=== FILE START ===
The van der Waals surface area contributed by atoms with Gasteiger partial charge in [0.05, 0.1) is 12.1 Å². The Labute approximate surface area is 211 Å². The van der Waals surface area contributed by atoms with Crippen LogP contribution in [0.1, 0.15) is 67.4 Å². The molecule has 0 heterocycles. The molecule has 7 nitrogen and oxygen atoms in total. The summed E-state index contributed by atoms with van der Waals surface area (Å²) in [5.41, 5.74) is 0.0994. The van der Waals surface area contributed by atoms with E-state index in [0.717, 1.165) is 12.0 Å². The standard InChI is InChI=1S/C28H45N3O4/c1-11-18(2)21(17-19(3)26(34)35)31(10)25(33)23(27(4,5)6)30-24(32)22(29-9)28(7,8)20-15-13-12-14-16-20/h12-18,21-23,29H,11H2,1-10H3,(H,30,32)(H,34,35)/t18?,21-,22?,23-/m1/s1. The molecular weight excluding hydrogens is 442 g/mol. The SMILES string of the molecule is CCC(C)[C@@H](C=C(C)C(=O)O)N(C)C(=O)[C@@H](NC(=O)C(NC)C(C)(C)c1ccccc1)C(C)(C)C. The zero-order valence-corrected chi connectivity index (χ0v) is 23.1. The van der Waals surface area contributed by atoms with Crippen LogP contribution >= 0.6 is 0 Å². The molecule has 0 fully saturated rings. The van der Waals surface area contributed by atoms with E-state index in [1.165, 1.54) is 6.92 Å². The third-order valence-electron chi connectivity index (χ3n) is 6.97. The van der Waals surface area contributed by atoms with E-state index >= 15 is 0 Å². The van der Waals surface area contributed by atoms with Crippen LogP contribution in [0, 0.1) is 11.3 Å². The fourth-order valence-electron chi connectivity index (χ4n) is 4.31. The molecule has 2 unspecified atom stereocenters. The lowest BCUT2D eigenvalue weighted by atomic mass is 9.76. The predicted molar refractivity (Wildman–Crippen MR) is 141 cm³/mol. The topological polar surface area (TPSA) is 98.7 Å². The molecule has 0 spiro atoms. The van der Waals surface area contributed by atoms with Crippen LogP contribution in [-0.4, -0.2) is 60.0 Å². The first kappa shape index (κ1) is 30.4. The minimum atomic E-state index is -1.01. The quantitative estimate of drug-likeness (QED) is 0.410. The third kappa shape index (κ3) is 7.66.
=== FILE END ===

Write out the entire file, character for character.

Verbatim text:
The van der Waals surface area contributed by atoms with Gasteiger partial charge in [0.05, 0.1) is 12.1 Å². The Labute approximate surface area is 211 Å². The van der Waals surface area contributed by atoms with Crippen LogP contribution in [0.1, 0.15) is 67.4 Å². The molecule has 0 heterocycles. The molecule has 7 nitrogen and oxygen atoms in total. The summed E-state index contributed by atoms with van der Waals surface area (Å²) in [5.41, 5.74) is 0.0994. The van der Waals surface area contributed by atoms with E-state index in [0.717, 1.165) is 12.0 Å². The standard InChI is InChI=1S/C28H45N3O4/c1-11-18(2)21(17-19(3)26(34)35)31(10)25(33)23(27(4,5)6)30-24(32)22(29-9)28(7,8)20-15-13-12-14-16-20/h12-18,21-23,29H,11H2,1-10H3,(H,30,32)(H,34,35)/t18?,21-,22?,23-/m1/s1. The molecular weight excluding hydrogens is 442 g/mol. The SMILES string of the molecule is CCC(C)[C@@H](C=C(C)C(=O)O)N(C)C(=O)[C@@H](NC(=O)C(NC)C(C)(C)c1ccccc1)C(C)(C)C. The zero-order valence-corrected chi connectivity index (χ0v) is 23.1. The van der Waals surface area contributed by atoms with Crippen LogP contribution >= 0.6 is 0 Å². The molecule has 0 fully saturated rings. The van der Waals surface area contributed by atoms with E-state index in [1.165, 1.54) is 6.92 Å². The third-order valence-electron chi connectivity index (χ3n) is 6.97. The van der Waals surface area contributed by atoms with E-state index >= 15 is 0 Å². The van der Waals surface area contributed by atoms with Crippen LogP contribution in [0, 0.1) is 11.3 Å². The fourth-order valence-electron chi connectivity index (χ4n) is 4.31. The molecule has 2 unspecified atom stereocenters. The lowest BCUT2D eigenvalue weighted by atomic mass is 9.76. The predicted molar refractivity (Wildman–Crippen MR) is 141 cm³/mol. The topological polar surface area (TPSA) is 98.7 Å². The molecule has 0 spiro atoms. The van der Waals surface area contributed by atoms with Crippen LogP contribution in [-0.4, -0.2) is 60.0 Å². The first kappa shape index (κ1) is 30.4. The minimum atomic E-state index is -1.01. The quantitative estimate of drug-likeness (QED) is 0.410. The third kappa shape index (κ3) is 7.66.